This page includes published work and work under review. Click on the titles to view the full articles.

“Ethical Concerns Surrounding Research Interventions in Democratic Processes.” Forthcoming in Ethics and Experiments: Problems and Solutions for Social Sciences and Policy Profesisonals, ed. Scott Desposato. London: Routledge.

View Abstract

A growing body of political science research today involves three things: human subjects; experiments; and fieldwork. This chapter considers a particular body of political science research: experiments providing information to citizens in democracies about their government. The strong interventions involved in this body of research have unique characteristics: 1) they often affect group-level outcomes; 2) the interventions often cause persistent harm to at least one person or group; and 3) the positive and negative outcomes from these interventions are ambiguous in time horizon, attribution to the research, and normative value. These attributes pose corresponding ethical challenges regarding calculating the costs and benefits of this research and obtaining consent from those affected by the research. These ethical challenges are even greater when the information is provided in the context of an election or when the researcher is an outsider to the area of the intervention. I suggest a framework for evaluating the ethics of these experiments in the research design phase. Using my own proposed audit experiment as a case study, I offer concrete ideas for assessing the costs and benefits of information experiments, disseminating information about the research to affected parties, and obtaining consent from participants and non-participants.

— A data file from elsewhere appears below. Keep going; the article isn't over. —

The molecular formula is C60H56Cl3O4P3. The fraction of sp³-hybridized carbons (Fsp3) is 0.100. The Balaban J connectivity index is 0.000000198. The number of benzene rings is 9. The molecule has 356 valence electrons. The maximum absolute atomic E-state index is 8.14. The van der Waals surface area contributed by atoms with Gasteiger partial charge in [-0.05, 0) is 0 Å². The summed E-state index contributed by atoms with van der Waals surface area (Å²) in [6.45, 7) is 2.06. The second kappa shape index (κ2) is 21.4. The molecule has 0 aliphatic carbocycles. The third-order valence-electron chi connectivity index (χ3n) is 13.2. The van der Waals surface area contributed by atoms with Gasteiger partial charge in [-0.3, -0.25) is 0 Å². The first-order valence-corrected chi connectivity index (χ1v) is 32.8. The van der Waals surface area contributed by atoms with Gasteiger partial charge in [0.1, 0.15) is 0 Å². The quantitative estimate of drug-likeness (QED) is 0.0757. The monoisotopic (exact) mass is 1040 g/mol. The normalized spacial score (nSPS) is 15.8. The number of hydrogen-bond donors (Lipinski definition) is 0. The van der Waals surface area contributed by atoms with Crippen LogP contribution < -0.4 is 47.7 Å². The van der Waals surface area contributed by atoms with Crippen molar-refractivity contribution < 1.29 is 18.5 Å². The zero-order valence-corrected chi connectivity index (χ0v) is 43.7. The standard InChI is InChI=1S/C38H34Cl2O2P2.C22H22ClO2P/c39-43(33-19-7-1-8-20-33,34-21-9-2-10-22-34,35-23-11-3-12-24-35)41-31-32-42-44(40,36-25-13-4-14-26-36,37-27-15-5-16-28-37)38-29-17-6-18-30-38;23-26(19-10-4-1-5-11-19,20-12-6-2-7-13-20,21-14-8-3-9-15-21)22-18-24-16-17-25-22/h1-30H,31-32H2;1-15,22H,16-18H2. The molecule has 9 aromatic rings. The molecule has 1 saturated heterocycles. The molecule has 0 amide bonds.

“Voter Response to Scandal: Cashgate and the Malawian Election.” Forthcoming in Democracy Maturing? The 2014 Malawi Tripartite Elections, eds. Nandini Patel and Michael Wahman. Lilongwe: National Initiative for Civic Education.

View Abstract

Beginning in September of 2013 with the shooting of Budget Director Paul Mphwiyo, Malawi witnessed an immense, shocking and debilitating corruption scandal in the months leading up to the May 2014 elections. Dubbed ”Cashgate,” the scandal has had far-reaching effects, from the political to the economic to the social. This chapter considers its effects on the outcome of the May 2014 elections. Drawing on past literature examining how voters incorporate information about corruption and reflect on scandals when determining their vote, I evaluate whether Cashgate negatively affected support for the incumbent President Joyce Banda and candidates belonging to the party she formed, the People’s Party. Evidence from a survey conducted in December 2013 indicates that Cashgate likely significantly decreased support for Joyce Banda and, to a lesser degree, other People’s Party candidates. Providing hypothetical information via a survey experiment about Joyce Banda’s involvement, similar to the accusations in the media during the campaign period, decreased support for Joyce Banda even more. Members of the People’s Party were somewhat inoculated from the effects of this information, suggesting that swing voters were more influenced by Cashgate than were core voters. The survey findings contribute to the academic literature about the links between corruption, scandal and voting, as well as shed light on one significant factor influencing the outcome of Malawi’s presidential election: corruption and, more specifically, Cashgate.

Google Scholar Link